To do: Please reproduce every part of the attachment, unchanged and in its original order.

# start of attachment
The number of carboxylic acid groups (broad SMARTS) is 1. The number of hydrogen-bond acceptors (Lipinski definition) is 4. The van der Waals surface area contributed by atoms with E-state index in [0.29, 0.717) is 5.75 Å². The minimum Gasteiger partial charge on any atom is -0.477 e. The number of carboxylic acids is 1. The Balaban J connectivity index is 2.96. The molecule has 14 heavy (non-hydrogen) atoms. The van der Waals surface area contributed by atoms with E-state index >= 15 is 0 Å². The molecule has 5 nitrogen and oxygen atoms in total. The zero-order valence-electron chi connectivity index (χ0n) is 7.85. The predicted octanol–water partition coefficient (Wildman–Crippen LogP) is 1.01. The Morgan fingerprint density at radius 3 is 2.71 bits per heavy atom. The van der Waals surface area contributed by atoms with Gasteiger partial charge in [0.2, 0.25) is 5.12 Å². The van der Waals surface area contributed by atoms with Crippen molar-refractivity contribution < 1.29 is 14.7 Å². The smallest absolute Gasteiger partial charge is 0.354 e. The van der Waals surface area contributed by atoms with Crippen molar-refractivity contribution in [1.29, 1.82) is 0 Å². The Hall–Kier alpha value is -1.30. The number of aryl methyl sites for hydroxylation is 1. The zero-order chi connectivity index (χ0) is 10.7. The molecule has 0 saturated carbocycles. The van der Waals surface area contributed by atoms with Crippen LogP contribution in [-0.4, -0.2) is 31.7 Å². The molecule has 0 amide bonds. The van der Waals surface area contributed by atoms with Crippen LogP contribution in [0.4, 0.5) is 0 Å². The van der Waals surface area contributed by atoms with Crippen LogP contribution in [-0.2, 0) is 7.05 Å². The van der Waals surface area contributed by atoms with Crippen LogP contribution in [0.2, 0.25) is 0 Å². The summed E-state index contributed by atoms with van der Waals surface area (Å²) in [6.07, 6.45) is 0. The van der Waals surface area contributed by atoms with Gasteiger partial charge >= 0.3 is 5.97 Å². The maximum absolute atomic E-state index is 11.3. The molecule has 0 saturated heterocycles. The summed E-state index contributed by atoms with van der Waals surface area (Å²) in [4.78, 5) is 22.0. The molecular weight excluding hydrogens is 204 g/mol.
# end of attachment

The number of carboxylic acid groups (broad SMARTS) is 1. The number of hydrogen-bond acceptors (Lipinski definition) is 4. The van der Waals surface area contributed by atoms with E-state index in [0.29, 0.717) is 5.75 Å². The minimum Gasteiger partial charge on any atom is -0.477 e. The number of carboxylic acids is 1. The Balaban J connectivity index is 2.96. The molecule has 14 heavy (non-hydrogen) atoms. The van der Waals surface area contributed by atoms with E-state index >= 15 is 0 Å². The molecule has 5 nitrogen and oxygen atoms in total. The zero-order valence-electron chi connectivity index (χ0n) is 7.85. The predicted octanol–water partition coefficient (Wildman–Crippen LogP) is 1.01. The Morgan fingerprint density at radius 3 is 2.71 bits per heavy atom. The van der Waals surface area contributed by atoms with Gasteiger partial charge in [0.2, 0.25) is 5.12 Å². The van der Waals surface area contributed by atoms with Crippen molar-refractivity contribution < 1.29 is 14.7 Å². The smallest absolute Gasteiger partial charge is 0.354 e. The van der Waals surface area contributed by atoms with Crippen molar-refractivity contribution in [1.29, 1.82) is 0 Å². The Hall–Kier alpha value is -1.30. The number of aryl methyl sites for hydroxylation is 1. The zero-order chi connectivity index (χ0) is 10.7. The molecule has 0 saturated carbocycles. The van der Waals surface area contributed by atoms with Crippen LogP contribution in [-0.4, -0.2) is 31.7 Å². The molecule has 0 amide bonds. The van der Waals surface area contributed by atoms with Crippen LogP contribution in [0.4, 0.5) is 0 Å². The van der Waals surface area contributed by atoms with Crippen LogP contribution in [-0.2, 0) is 7.05 Å². The van der Waals surface area contributed by atoms with Crippen LogP contribution in [0.2, 0.25) is 0 Å². The summed E-state index contributed by atoms with van der Waals surface area (Å²) in [6.07, 6.45) is 0. The van der Waals surface area contributed by atoms with Gasteiger partial charge >= 0.3 is 5.97 Å². The maximum absolute atomic E-state index is 11.3. The molecule has 0 saturated heterocycles. The summed E-state index contributed by atoms with van der Waals surface area (Å²) in [4.78, 5) is 22.0. The molecular weight excluding hydrogens is 204 g/mol.